More specifically, in lower manifold 38, the membrane tubes 28 are retained in sealed engagement within respective pockets 92, the sealing being provided by O-ring seals 94, In upper manifold 36, the membrane tubes 28 do not extend fully into respective pockets 54 and a small axial gap thus remains between the upper end of each membrane tube 28 and an annular shoulder 91 of pocket 54. Disposed in this axially extending gap is a wave spring and backup ring assembly 93, or other suitable biasing means, which exerts an axial force between shoulder 91 of pocket 54 and the O-ring seal 94 which seals between membrane tube 28 and the pocket 54.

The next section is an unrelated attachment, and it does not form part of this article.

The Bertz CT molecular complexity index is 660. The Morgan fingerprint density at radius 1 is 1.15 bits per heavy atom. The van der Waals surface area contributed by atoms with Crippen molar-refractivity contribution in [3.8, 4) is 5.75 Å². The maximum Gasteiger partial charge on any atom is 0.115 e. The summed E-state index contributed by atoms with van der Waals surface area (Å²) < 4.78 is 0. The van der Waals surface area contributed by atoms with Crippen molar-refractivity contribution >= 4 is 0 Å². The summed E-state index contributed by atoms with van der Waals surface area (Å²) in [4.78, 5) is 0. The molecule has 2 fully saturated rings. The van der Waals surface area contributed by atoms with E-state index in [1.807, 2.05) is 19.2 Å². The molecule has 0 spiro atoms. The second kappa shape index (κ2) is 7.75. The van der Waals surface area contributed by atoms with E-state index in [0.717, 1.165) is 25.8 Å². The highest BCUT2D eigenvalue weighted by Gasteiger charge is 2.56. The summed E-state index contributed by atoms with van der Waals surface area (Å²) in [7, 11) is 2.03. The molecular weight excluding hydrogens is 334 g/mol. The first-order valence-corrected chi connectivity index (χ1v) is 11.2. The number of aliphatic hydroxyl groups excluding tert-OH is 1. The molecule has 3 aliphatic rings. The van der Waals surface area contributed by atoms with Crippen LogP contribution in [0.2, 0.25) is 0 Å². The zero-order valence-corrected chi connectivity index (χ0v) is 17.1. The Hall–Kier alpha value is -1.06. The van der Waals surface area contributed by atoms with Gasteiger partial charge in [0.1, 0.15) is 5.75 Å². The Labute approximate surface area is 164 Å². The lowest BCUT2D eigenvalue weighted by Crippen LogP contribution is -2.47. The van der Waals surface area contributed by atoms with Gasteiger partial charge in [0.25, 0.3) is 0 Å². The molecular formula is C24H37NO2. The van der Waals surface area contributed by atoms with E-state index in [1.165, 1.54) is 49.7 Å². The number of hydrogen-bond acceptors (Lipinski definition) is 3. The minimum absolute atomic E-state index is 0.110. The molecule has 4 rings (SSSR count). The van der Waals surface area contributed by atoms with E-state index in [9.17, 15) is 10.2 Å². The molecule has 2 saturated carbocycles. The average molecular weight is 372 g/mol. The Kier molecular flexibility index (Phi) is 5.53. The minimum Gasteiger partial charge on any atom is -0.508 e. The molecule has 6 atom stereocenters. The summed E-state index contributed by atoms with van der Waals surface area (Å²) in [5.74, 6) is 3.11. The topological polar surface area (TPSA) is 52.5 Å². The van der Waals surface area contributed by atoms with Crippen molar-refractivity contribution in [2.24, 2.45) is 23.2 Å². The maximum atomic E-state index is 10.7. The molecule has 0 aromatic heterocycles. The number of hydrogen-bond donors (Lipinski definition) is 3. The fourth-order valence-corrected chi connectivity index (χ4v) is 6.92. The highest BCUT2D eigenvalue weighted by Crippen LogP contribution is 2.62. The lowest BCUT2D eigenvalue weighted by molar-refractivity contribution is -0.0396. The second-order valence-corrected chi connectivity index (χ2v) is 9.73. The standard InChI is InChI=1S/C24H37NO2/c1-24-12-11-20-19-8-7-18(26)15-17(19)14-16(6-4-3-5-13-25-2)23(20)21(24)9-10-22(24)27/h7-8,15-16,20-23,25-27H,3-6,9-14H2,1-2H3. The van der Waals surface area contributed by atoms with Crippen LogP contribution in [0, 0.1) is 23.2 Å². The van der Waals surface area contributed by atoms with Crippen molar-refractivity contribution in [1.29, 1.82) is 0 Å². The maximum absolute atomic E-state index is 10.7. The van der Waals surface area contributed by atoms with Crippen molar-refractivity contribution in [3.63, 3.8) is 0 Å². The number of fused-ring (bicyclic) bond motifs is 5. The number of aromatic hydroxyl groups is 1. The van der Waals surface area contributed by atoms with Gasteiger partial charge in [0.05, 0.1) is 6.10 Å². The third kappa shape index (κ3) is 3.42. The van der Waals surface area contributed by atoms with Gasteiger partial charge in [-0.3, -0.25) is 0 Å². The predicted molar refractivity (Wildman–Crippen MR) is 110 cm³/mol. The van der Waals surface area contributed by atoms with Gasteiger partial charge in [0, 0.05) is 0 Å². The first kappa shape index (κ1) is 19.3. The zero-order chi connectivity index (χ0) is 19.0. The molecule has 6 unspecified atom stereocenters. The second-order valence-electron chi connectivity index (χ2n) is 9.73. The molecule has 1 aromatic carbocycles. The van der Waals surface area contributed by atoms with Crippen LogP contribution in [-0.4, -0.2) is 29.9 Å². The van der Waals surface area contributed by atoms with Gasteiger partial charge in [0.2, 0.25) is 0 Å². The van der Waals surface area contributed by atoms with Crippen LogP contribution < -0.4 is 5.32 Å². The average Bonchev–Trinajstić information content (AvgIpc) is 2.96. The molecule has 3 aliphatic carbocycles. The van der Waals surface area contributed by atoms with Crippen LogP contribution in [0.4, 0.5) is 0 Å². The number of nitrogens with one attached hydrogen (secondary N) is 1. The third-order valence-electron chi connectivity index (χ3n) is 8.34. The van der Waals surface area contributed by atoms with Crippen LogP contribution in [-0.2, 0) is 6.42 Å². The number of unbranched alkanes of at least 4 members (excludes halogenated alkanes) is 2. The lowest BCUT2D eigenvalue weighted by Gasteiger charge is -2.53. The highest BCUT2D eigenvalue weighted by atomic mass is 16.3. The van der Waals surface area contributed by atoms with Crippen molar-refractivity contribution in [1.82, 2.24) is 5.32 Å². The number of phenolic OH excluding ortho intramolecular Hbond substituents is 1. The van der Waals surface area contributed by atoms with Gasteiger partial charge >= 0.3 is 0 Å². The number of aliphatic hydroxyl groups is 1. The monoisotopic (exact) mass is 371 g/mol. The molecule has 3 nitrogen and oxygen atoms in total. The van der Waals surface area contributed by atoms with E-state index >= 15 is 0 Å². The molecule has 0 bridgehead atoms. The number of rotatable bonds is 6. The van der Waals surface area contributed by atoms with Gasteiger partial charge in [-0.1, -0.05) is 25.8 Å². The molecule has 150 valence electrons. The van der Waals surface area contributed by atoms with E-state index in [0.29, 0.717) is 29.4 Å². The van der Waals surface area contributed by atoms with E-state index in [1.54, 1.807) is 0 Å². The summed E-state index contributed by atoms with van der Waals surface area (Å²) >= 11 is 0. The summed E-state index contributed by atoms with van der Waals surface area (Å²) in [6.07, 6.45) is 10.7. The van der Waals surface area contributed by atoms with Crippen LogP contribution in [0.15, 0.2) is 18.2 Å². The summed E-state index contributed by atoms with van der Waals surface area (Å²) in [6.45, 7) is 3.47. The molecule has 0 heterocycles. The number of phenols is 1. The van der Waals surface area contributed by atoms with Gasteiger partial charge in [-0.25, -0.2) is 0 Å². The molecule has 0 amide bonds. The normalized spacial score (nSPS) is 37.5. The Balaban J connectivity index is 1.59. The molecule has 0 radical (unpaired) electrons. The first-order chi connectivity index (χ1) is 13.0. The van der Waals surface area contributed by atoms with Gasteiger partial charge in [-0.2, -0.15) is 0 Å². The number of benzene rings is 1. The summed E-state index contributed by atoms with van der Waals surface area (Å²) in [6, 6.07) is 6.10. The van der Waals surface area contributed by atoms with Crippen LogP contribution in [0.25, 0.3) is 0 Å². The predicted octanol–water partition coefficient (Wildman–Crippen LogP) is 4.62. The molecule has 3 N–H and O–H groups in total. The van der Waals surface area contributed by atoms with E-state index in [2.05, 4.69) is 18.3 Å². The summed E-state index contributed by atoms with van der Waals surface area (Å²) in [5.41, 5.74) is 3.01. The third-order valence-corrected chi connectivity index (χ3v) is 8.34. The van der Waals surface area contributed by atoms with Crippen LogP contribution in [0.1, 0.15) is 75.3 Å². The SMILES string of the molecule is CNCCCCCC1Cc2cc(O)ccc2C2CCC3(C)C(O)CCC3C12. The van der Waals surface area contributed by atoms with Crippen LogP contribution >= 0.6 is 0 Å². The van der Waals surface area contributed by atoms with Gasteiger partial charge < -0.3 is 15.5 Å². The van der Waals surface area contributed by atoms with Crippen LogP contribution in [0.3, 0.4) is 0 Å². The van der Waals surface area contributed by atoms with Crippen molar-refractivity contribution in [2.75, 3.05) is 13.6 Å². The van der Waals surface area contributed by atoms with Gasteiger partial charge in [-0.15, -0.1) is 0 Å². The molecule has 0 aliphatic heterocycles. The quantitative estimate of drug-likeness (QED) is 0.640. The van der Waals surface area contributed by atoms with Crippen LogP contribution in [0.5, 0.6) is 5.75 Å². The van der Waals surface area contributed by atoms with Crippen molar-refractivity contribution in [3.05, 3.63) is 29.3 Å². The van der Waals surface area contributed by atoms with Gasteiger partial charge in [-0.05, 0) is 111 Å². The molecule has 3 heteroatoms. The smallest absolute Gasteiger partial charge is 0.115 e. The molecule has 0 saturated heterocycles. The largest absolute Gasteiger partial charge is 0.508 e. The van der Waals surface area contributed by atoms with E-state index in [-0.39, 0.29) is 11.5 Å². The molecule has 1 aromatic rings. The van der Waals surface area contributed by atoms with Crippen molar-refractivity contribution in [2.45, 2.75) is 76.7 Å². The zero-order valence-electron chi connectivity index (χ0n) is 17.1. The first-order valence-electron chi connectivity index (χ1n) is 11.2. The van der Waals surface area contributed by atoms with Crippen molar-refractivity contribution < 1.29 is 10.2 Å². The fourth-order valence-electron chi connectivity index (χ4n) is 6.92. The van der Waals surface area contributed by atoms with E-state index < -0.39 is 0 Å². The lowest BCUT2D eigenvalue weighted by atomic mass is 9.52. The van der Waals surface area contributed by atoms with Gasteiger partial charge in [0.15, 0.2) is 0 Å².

The biasing means 93 serves to keep the O-ring seal 94 properly seated, and also allows for differential thermal expansion and contraction which can occur between the membrane tubes 28 on the one hand, and the compression tube 68 and tie rods 40 on the other. The clearances provided and the wave spring geometry and size are selected to ensure that the wave spring will neither fully unload nor fully compress under normal operating conditions. If the wave spring were to fully unload, the membrane tube seals could unseat, and if the wave spring were to compress to a solid condition, the membrane tubes would be subjected to axial structural loads. The performance characteristics of the biasing means 93 are preferably also selected to limit membrane tube bouncing and other undesirable movement when exposed to inertial forces.